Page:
"There are Indian modules too. They seem to have the capacity to attract radicalised youth to their fold... Many of these modules have acquired the capacity to make bombs," Chidambaram said addressing country's top police brass here.
The Home Minister said some of these modules are loosely knit under an organisation called Indian Mujahideen (IM) and many old cadres of the banned Students Islamic Movement of India (SIMI) have transformed themselves into IM cadres.
"There are other Indian modules that espouse the cause of right-wing religious fundamentalism or separatism," he said while inaugurating the three-day annual conference of DGPs and IGPs organised by Intelligence Bureau.
While referring to the July 13 Mumbai and September 7 Delhi blasts, Chidambaram said "two terrorist attacks in the space of two months are indeed blots on our record".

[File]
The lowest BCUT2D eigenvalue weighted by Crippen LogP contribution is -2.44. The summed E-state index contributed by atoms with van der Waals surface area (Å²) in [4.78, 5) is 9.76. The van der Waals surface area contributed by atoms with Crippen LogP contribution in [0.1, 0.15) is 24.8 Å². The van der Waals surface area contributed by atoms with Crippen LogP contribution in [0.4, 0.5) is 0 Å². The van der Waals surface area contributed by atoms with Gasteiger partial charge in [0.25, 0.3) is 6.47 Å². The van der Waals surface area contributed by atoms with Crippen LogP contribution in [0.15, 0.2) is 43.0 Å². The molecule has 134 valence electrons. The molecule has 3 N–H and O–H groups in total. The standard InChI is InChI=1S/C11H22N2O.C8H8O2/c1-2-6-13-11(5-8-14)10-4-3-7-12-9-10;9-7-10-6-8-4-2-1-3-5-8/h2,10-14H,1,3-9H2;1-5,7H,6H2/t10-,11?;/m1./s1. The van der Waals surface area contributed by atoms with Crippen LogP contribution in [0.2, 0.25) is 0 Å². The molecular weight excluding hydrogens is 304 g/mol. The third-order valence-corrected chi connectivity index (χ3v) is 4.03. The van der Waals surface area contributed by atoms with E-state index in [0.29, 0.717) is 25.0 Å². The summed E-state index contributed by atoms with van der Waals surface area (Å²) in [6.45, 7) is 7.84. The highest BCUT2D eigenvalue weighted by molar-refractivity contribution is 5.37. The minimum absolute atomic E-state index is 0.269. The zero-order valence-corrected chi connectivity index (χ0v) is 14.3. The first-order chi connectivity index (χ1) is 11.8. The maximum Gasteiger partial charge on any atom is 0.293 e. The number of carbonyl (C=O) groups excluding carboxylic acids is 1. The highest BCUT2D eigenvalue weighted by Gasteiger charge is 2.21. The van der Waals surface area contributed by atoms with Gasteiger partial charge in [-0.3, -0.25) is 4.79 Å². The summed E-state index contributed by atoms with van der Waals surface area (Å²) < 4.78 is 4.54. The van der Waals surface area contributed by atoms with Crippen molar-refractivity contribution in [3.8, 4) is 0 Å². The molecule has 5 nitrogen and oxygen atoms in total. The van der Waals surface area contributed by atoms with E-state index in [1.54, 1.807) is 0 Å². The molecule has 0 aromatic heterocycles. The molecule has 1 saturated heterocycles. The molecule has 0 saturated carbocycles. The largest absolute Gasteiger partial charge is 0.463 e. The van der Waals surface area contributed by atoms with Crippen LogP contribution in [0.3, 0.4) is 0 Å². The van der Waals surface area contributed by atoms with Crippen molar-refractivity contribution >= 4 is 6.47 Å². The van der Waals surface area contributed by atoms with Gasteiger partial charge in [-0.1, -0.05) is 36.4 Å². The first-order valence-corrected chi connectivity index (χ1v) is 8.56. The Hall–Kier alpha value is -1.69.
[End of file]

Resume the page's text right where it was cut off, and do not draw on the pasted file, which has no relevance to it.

"Naturally, the central government and the security forces have been severely criticised. While we accept the responsibility for the incidents and the legitimate criticism, it is our duty to set out the context in which such terrorist attacks take place," he said.
The Home Minister said no country in the world, including the United States, appears to be entirely immune to the threat of terror. The worst-affected were Iraq, Afghanistan and Pakistan, he said.
"The epicentre of terror is Afghanistan-Pakistan (region). Four out of five major terrorist groups are based in Pakistan and three of them LeT, JeM and HM continue to target India," Chidambaram said.